Wednesday, January 30, 2013


Scientists from the UK have discovered that green tea compounds called catechins may help protect the skin against sunburn and the long-term effects of UV damage. The study was performed on 14 healthy human subjects with fair skin and involved taking green tea catechin supplements for 12 weeks. The dose was roughly equivalent to two cups of green tea. The effects of the supplements were tested before and after supplementation by exposing buttock skin to UV rays and quantifying the level of sunburn. The results demonstrate that catechins may contribute to skin protection against sunburn inflammation and potentially longer-term damage caused by UV rays, and may therefore be a complement for sunscreen.


Minto Island Growers, a small-scale farm cultivating and selling vegetables and plants, is ready to take on a rather unconventional challenge: tea production. The first step was to identify which varieties of tea bushes were most suitable for the local climate, a process that took over twenty years. Now that the farm has a half-acre dedicated to tea, its sights are set on the next stage: harvesting and processing the leaves on-site on a larger scale. The company has already reported a high level of interest from nearby tea bars, food stores and tea companies, all thirsty for home-grown produce. Despite mixed assessments from horticulturalists, Minto Island Growers will devote more land to this project in 2013, with additional two to three acres allocated to tea plants. The growers also applied for a federal grant to help cover the costs of processing, packaging and marketing their tea. They remain upbeat about their prospects based on positive feedback from their customer base.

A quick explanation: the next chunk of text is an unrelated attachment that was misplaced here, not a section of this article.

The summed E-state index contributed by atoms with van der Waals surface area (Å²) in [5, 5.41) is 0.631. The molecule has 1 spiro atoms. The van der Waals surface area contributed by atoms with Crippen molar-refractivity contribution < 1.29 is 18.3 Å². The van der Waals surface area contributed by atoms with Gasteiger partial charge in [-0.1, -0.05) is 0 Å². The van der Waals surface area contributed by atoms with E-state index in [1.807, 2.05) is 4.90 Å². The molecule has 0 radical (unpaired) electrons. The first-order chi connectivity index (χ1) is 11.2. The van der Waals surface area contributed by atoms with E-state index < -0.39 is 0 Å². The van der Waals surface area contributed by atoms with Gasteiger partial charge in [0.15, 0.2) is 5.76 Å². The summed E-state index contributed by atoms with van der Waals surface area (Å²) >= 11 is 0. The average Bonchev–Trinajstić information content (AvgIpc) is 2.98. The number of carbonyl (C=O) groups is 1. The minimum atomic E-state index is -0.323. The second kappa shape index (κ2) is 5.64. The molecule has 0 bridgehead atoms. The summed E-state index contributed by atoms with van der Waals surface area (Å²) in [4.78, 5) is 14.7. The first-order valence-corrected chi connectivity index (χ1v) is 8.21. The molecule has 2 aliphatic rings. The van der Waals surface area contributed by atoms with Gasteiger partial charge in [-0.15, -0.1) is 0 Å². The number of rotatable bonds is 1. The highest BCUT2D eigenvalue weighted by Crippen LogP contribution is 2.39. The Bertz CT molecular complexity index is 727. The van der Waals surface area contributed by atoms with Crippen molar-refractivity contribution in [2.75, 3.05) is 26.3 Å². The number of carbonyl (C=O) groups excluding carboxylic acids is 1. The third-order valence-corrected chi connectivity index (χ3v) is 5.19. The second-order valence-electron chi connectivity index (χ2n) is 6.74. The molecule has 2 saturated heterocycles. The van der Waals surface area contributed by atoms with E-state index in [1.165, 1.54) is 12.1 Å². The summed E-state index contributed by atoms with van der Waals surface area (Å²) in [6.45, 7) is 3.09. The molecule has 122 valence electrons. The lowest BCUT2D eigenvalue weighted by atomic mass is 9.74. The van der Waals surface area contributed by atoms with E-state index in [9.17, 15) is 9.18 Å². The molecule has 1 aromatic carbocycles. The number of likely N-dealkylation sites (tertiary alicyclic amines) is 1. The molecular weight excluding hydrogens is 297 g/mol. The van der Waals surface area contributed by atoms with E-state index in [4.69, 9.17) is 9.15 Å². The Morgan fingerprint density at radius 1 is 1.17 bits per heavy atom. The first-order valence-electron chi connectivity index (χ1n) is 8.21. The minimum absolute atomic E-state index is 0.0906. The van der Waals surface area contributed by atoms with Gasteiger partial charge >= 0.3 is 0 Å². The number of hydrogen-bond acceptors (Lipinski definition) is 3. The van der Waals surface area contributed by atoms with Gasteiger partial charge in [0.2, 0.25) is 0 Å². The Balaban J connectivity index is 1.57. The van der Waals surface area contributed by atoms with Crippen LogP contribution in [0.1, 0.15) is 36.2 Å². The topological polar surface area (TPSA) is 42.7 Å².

Friday, January 25, 2013

20%  TO  50%

BATH & BODY   20%
BOOKS   45%
FLAGS   20%
FOOD   25%
PATAK   10%
SPORTS   25%
TEA WARE   20%
WALL  ART   25%

(i.e., beverages are not on sale, etc.)